This article originally appeared on VICE Sweden
Coming out is different for everyone. For some of us, it's a painful but necessary event that only needs to happen once, like ripping off a plaster or getting a diphtheria jab. For some, it can feel like a process they have to repeat every time they meet a new person, to avoid awkwardness and nasty looks or comments. For others, coming out just isn't an option at all.
However different the experience may be, it's still usually a major and carefully considered moment in someone's life. But will that ever change? Could there ever be a time in which we won't have to come out to our family and friends, when being straight is no longer the norm and, as LGBTQ people, we won't be expected to explain who we are and who we love?
Sweden is considered a progressive country in many respects, but coming out is still a big deal for us here – just as it is anywhere. I spoke to five LGBTQ people from around the country about what coming out was like for them, and whether they think it's something the community will always have to do.
William, 26, Artist
"Pretty much out of the blue, but during a pretty tense family dinner, my parents started saying that they'd heard I was gay and they wanted to know if it was true. I was like, 'Yeah, I guess it is.' I’m still not sure who told them. My dad said he had a bunch of gay friends and wanted me to know that it was totally fine with him, while my mum thought it was a shame I hadn't mentioned it sooner.
"I was a bit scared of coming out to my friends. My parents had made it clear they loved me no matter what, but I wasn't sure how my mates would take the news. There were some ignorant reactions – one of my close guy friends told me he was completely fine with it as long as I didn’t fall in love with him, while some guests at a party I hosted were shocked to find that I didn’t have any campy decorations around the house.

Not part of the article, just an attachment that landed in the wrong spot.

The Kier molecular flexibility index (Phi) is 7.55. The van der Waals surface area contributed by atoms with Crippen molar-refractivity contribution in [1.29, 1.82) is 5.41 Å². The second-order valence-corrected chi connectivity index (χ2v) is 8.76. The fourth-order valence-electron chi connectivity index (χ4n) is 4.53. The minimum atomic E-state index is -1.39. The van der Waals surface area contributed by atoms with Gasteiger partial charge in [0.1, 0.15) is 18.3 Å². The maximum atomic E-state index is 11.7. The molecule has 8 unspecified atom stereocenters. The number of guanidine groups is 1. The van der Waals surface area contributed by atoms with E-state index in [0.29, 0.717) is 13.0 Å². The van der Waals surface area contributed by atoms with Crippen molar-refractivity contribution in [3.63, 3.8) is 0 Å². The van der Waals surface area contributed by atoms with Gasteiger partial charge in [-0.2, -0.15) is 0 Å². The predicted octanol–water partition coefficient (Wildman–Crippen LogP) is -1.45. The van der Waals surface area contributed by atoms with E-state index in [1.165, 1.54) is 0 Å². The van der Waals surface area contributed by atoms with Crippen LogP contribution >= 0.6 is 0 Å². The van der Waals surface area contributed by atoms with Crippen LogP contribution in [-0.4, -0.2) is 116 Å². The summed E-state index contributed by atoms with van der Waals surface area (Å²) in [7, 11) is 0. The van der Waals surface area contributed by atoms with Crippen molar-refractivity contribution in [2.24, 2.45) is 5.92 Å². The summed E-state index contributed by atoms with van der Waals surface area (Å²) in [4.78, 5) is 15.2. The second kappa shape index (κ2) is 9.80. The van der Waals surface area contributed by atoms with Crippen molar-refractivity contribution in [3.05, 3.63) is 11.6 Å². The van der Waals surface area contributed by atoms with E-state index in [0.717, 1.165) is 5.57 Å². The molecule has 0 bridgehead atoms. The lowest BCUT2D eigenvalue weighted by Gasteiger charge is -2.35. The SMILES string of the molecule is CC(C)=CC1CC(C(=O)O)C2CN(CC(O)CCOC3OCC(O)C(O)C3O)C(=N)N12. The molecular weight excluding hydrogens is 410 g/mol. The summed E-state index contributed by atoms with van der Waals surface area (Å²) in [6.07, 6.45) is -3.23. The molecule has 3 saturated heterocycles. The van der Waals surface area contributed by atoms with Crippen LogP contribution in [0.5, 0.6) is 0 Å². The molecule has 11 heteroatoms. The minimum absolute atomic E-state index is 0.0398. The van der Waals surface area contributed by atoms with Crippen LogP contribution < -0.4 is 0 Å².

"A friend recently told me that he feels uncomfortable at work because he hasn’t come out yet to his colleagues. I get where he's coming from, but I’ve never personally felt that way. I don’t really see why anyone should need to come out, but unfortunately, that's still the way it is. I think we're a long way away from society seeing homosexuality as part of the norm and not forcing people to come out in a formal way. But I do feel like the world is becoming more open and accepting of people's sexual identities – I'm sure there can be a future where everyone is treated equally."
Madeleine, 23, Student
"Understanding my own sexuality has been a long process. About three years ago, I told my closest friends that I was attracted to girls as well, but I added that I was still confused about where exactly I fit on the spectrum. For me, that didn’t really count as coming out because I couldn’t say for sure how I felt.
"After that, I started actively flirting with girls and adding them on Tinder, but I found it pretty difficult, initially. Maybe because I’d only dated guys, hooking up with girls just felt so much harder. I was always really nervous – being with a girl seemed more serious and real.
|I never really felt the need to come out to my family, until I got into a serious relationship with a girl. It was in early 2017 when, completely unplanned, I just dropped the bomb to my dad as he was heading up to bed. It was like an out-of-body experience – before I could stop myself, I told him that I had been questioning my sexuality for a long time and I was now in love. When I was finished speaking, he said that he would always love me no matter what, and he just wanted me to find someone who makes me happy.
"That’s probably the only time I came out officially to anyone. I tell new people I meet, but in passing – though I’m always prepared to answer a bunch of follow-up questions. I hope that, someday, gay people won’t have to come out. And that we can ask about each other’s partners without assuming everyone is in a heterosexual relationship."